As this is only the second post of this blog, I find it important to educate others on exactly what the problem is in our environment. While almost all of us have a general idea on what climate change, deforestation, industrialization, and the like are, not many know of the specifics and the true scale of these problems. As such, I will be going through each individual problem and explaining them. Once we know what these problems are, we can begin to stop them. This is the beginning of a series of posts I hope to write, entitled “The Problem.” These posts won’t come right after another, but rather I plan to alternate between posts about various problems and posts about possible solutions.
The first problem on the list is climate change. Many people like to think of climate change, by another name, global warming. However, this doesn’t describe what is actually happening to our planet. While it is true that parts of the Earth is heating up due the amount of C02 in our atmosphere, climate change can even make things colder. Generally, the climate change that we are experiencing results in extremes, whether it be cool or hot. One of the largest arguments I hear from fellow classmates and friends around me regarding climate change is, “We’ve just had one of the coolest and snowiest winters two years ago!” If anything, this further proves that climate change is happening quickly. As stated earlier, climate change results in extreme weather, i.e. really cold or warm winters and summers. The normal climate of winter and summer can begin to shift, as we have clearly seen in the past two years. Two years ago, we had record breaking snowfalls and extremely cold temperatures. Yet, last year, snowfall, at least in the New England area, was minimal, and the winter was fairly warm throughout. This quick shift in norms is a clear sign that climate change is happening much faster than we think.
So how exactly does climate change occur? Well, firstly, climate change is normally a natural occurrence. It is normal to see slight changes in climate over the course of many years, scientists have seen it before on Earth. However, it starts to become unnatural when this change happens to quickly, when the hots and colds change too fast. When this happens, many problems start to occur. But why is the change suddenly accelerating? It all has to do with greenhouse gasses, as I’m sure most people have heard of. Like a slow climate change, greenhouse gasses are usually completely natural, and they are the reason that our temperature on Earth is regulated (https://www.epa.gov/ghgemissions.) A few examples of greenhouse gasses are water vapor, carbon dioxide, and methane. All of these trap heat from the sun, and help to make sure our Earth doesn’t become too cool. However, with the recent industrialization of the past century, humans have begun to release their own greenhouse gasses through the burning of fossils fuels. This releases carbon dioxide, which gets trapped in the atmosphere and in turn traps more heat. It’s estimated that every year, 281 gigatonnes of land ice melt every year due to climate change. The sea level also rises 3.5 millimeters per year because of the melting ice. (http://climate.nasa.gov/). While this change in sea level doesn’t seem like much, if it continues to rise it can easily begin to flood coastal areas like Florida in the next decade or so (https://www3.epa.gov/climatechange/impacts/coasts.html). Climate change this fast can create unsuitable environments for plants that live in them. If the Earth continues to heat and cool so drastically, many plants won’t be able to survive. They’ll die off, and we’ll only be left with the hardiest plants that provide little resources to animals. In turn, many herbivores will also die off, leaving many species extinct.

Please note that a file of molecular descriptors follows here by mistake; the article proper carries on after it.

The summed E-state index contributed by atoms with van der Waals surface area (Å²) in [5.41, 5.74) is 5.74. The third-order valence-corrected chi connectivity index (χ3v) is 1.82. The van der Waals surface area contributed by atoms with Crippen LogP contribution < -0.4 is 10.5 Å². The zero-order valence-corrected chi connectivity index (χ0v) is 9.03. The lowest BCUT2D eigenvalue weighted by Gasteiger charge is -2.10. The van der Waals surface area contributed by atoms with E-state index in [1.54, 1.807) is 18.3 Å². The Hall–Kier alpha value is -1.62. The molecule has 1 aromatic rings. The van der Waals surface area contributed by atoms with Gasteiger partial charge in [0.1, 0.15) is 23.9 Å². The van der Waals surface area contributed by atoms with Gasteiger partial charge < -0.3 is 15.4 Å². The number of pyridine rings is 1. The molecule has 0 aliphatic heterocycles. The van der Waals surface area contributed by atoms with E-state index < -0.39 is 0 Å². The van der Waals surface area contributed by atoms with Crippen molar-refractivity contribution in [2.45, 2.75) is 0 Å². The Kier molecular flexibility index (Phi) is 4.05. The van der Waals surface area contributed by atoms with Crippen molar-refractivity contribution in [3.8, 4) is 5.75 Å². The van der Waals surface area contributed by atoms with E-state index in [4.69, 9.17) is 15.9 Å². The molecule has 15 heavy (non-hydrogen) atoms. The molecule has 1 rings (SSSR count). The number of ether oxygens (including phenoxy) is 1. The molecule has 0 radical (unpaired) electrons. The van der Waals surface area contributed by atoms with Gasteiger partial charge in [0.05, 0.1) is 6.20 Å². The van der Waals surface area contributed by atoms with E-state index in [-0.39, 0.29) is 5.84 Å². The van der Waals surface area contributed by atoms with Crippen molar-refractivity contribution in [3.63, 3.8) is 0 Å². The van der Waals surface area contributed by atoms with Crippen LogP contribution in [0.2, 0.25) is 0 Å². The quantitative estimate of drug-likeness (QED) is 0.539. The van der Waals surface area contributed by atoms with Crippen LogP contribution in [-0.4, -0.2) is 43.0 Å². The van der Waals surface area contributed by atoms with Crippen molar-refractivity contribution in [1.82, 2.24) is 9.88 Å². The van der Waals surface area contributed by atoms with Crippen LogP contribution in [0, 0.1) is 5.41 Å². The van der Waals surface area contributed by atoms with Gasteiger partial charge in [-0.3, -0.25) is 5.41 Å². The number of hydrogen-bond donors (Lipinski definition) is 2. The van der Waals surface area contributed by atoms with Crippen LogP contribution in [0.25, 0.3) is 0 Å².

These aren’t even all of the repercussions we need to worry about. Not only will many species go extinct, but it will affect humans too. By 2065, the average annual temperature in North America, Europe, and East Asia are estimated to increase by 2-4 degrees Celsius (35.6-39.2 degrees Fahrenheit!) (http://why-sci.com/climate-change/). Not only will this change how humans live, but it can affect how much violence there is in the world. If there is a 2 degree Celsius increase in temperature, it is estimated that violence around the world can increase by up to 50%. The change in climates can also result in warmer areas up North, meaning Mosquitoes can affect many more people, leading to hundreds of thousand more deaths per year because of diseases like Malaria and Triple E.
These problems will only continue to increase over the coming years. Changing our ways is the only chance we have of saving the environment, ourselves, and the planet. While it seems like there is nothing we can do to save it, simple changes to our lifestyles, if adopted worldwide, can make a huge difference. We can still save our planet, if all of us are willing to put in the time.
Now you may be wondering, “What can I do to help?” There are many answers to this question, too many for this post, which is already getting too long. Look to my next post coming next week to see what you can do to decrease the production of harmful C02 in our atmosphere. If you like what you’ve seen, make sure to follow my blog as I plan to write more posts in similar fashion. Thanks for reading.